Thursday, August 19, 2010

Book: Raw Gold, part 2

Didn’t mean to get so long-winded, but here’s more about Bertrand Sinclair’s novel, Raw God (1908). Like I say, I read old books so you don’t have to. Illustrations today are by Clarence H. Rowe, from the first edition.

Lyn pleads with MacRae
Sinclair and Bower. We know that Sinclair read B. M. Bower’s Chip of the Flying U as she wrote it. It’s hard to say what he learned from it. There’s nothing resembling a ranch romance in the almost perfunctory relationship MacRae has with his girlfriend, Lyn. In a brief back-story, we learn that they were once engaged to be married, but they have since drifted apart.

Sinclair keeps it that way. There’s one scene of potential intimacy, but it takes place out of sight and hearing of the narrator. So we learn nothing. At best, the former girlfriend’s main reason for being in the plot is to get kidnapped and rescued.

One time that Lyn appears, she plays the stereotypical role of women in westerns – the one that tries to speak reason in the face of violence. She pleads with MacRae to give up chasing the villains: “There’s been too much blood shed over that wretched gold already. Let them have it. I know something dreadful will happen if you follow it up” (p. 212).

MacRae, of course, stubbornly insists that a man does what he has to do, and she relents. Bower’s heroine wouldn’t have given up so easily.

By contrast with Bower, this story takes place almost completely out of doors. Sinclair’s appreciation of heat and wet and cold and sleeping rough, sometimes without meals, seems to be genuine. His characters don’t drink, but they smoke endlessly. He’s also familiar with horses – how many hours of riding are in one, when it needs rest, what and when it eats or gets fed. Sinclair would have known all this from experience, and the details add to the realism.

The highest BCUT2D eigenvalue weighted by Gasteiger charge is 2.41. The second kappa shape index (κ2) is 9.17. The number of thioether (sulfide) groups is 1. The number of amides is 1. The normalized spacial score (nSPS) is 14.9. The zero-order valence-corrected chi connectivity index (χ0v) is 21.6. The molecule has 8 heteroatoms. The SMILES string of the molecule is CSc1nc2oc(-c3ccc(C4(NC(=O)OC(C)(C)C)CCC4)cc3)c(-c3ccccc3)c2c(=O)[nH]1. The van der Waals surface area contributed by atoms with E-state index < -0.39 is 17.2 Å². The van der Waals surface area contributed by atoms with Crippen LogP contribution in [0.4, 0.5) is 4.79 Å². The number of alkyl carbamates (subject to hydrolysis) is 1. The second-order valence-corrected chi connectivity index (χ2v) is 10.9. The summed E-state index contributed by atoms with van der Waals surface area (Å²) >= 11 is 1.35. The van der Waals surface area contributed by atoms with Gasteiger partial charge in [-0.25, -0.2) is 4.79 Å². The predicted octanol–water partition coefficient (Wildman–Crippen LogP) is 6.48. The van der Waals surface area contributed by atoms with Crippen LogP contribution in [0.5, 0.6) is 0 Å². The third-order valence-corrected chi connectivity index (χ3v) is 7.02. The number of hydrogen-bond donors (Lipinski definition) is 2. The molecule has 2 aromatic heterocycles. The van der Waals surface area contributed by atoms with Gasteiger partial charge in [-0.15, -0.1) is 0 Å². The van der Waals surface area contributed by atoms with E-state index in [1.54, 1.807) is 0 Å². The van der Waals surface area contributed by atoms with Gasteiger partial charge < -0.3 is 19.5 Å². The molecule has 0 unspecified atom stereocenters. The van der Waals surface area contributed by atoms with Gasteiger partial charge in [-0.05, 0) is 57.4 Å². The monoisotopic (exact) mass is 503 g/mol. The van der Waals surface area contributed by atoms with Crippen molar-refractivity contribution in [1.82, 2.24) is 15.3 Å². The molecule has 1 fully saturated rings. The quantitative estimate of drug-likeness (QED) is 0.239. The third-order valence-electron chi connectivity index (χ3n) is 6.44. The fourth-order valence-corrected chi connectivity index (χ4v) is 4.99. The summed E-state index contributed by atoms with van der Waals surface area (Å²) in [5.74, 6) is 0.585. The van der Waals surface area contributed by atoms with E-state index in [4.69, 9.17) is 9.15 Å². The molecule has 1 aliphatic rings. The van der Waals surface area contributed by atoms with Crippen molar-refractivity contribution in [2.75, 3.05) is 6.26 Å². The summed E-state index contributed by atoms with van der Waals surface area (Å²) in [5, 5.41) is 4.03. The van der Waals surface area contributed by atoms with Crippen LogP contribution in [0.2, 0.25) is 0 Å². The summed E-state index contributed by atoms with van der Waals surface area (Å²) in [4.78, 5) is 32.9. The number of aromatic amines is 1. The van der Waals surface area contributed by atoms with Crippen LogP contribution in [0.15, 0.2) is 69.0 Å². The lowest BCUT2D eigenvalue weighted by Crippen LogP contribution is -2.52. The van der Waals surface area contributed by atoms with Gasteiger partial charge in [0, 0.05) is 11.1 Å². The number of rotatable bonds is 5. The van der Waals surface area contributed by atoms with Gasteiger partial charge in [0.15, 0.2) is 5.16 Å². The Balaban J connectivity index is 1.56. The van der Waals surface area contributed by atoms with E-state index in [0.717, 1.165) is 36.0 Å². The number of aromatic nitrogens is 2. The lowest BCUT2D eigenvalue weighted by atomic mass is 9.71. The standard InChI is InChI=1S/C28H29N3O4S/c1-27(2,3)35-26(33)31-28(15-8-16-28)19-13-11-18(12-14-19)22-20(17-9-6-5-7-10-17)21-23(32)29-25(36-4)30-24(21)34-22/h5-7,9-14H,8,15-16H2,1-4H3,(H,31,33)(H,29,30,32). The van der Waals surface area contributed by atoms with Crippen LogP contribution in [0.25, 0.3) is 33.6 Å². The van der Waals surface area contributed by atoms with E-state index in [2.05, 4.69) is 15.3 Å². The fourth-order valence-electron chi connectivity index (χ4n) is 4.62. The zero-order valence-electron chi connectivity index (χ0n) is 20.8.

Style. Sinclair has a purposeful style of writing. The tone is mostly neutral. At times he can work up some suspense as he describes a crucial plot development. Also, his characters can become real for a moment with a telling detail – as with one of the villains who has hairy wrists. Bower is better at this. One can sense her penciling in the following description of MacRae:

But his looks gave no hint of the real man under the surface placidity; you’d never have guessed what possibilities lay behind that immobile face, with its heavy-lashed hazel eyes and plain, thin-lipped mouth that tilted up just a bit at the corners. (p. 22)

Bower’s Chip has heavy lashes and that same little smile.

Flood gets pistol-whipped
And then there are moments, like Clarence Mulford, when Sinclair uses humor in the portrayal of a high-risk situation, especially if it involves gunfire. Riding alone and coming upon several Indians who give chase, the narrator escapes, frightened at the prospect of being shot and scalped. However, he puts it this way:

As it was, they shot altogether too close for comfort, and the series of yells they turned loose in that peaceful atmosphere made me feel that I was due to be forcibly separated from the natural covering of my cranium if I lost any time in getting out of their sphere of influence. (p. 125)

Alfred Henry Lewis, of course, writes whole stories with this tongue-in-cheek tone. Sinclair saves it only for these scary moments to disguise his narrator’s fear.

He also has fun characterizing the difference between Canadians and Americans. Observing MacRae report to his senior officers at the Fort, Flood says he wouldn’t want a job that would require him to take orders from another man. MacRae then jokingly scolds him for his American obsession with independence. “You’ll be a heap more sane,” MacRae says, “when you get that old, wild-west notion, that every man should be a law unto himself, out of your head” (p. 184).

Sinclair comes down harder on the social stratification in the NWMP. A woman visitor at the post is escorted by a commissioned officer. If she were to acknowledge a passing noncom, like MacRae, she would be dropped “like a hot potato” and “knifed socially” by the officers’ wives.

Flood and MacCrae find the gold
Colors. Over and again in the books set in the west during this period you find reference to the central characters as “white.” It’s not just about color of skin but also a judgment about someone’s worth. A man who shows himself to be “white” is someone honorable, generous, and trustworthy. The word appears often with this connotation in Sinclair’s book. The narrator at one point says, “I know nearly every bull-whacker that freights out of Benton, and they’re a pretty white bunch” (p. 201).